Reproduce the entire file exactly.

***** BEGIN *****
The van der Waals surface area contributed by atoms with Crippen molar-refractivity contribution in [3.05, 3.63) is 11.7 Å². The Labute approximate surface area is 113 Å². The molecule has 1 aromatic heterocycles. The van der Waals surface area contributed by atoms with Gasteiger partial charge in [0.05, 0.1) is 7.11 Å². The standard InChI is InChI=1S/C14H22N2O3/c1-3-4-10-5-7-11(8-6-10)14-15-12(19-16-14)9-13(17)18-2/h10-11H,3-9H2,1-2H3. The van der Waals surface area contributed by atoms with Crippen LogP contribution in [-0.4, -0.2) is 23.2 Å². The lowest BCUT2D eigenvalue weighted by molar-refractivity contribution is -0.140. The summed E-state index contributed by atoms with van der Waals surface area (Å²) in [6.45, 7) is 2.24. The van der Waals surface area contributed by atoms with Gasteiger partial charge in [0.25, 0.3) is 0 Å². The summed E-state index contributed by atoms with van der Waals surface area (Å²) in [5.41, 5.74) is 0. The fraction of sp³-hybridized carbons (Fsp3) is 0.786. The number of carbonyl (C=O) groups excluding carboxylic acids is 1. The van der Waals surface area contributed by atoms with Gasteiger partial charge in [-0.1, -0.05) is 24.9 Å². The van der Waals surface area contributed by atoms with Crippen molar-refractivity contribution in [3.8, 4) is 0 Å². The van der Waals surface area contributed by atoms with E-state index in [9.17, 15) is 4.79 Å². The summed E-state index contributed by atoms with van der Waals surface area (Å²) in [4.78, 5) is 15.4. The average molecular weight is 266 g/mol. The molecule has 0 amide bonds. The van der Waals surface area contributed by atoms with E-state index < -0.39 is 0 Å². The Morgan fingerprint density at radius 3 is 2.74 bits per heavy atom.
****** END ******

The van der Waals surface area contributed by atoms with Crippen molar-refractivity contribution in [3.05, 3.63) is 11.7 Å². The Labute approximate surface area is 113 Å². The molecule has 1 aromatic heterocycles. The van der Waals surface area contributed by atoms with Gasteiger partial charge in [0.05, 0.1) is 7.11 Å². The standard InChI is InChI=1S/C14H22N2O3/c1-3-4-10-5-7-11(8-6-10)14-15-12(19-16-14)9-13(17)18-2/h10-11H,3-9H2,1-2H3. The van der Waals surface area contributed by atoms with Crippen LogP contribution in [-0.4, -0.2) is 23.2 Å². The lowest BCUT2D eigenvalue weighted by molar-refractivity contribution is -0.140. The summed E-state index contributed by atoms with van der Waals surface area (Å²) in [6.45, 7) is 2.24. The van der Waals surface area contributed by atoms with Gasteiger partial charge in [0.25, 0.3) is 0 Å². The summed E-state index contributed by atoms with van der Waals surface area (Å²) in [5.41, 5.74) is 0. The fraction of sp³-hybridized carbons (Fsp3) is 0.786. The number of carbonyl (C=O) groups excluding carboxylic acids is 1. The van der Waals surface area contributed by atoms with Gasteiger partial charge in [-0.1, -0.05) is 24.9 Å². The van der Waals surface area contributed by atoms with Crippen molar-refractivity contribution in [3.8, 4) is 0 Å². The van der Waals surface area contributed by atoms with E-state index in [9.17, 15) is 4.79 Å². The summed E-state index contributed by atoms with van der Waals surface area (Å²) in [4.78, 5) is 15.4. The average molecular weight is 266 g/mol. The molecule has 0 amide bonds. The van der Waals surface area contributed by atoms with E-state index < -0.39 is 0 Å². The Morgan fingerprint density at radius 3 is 2.74 bits per heavy atom.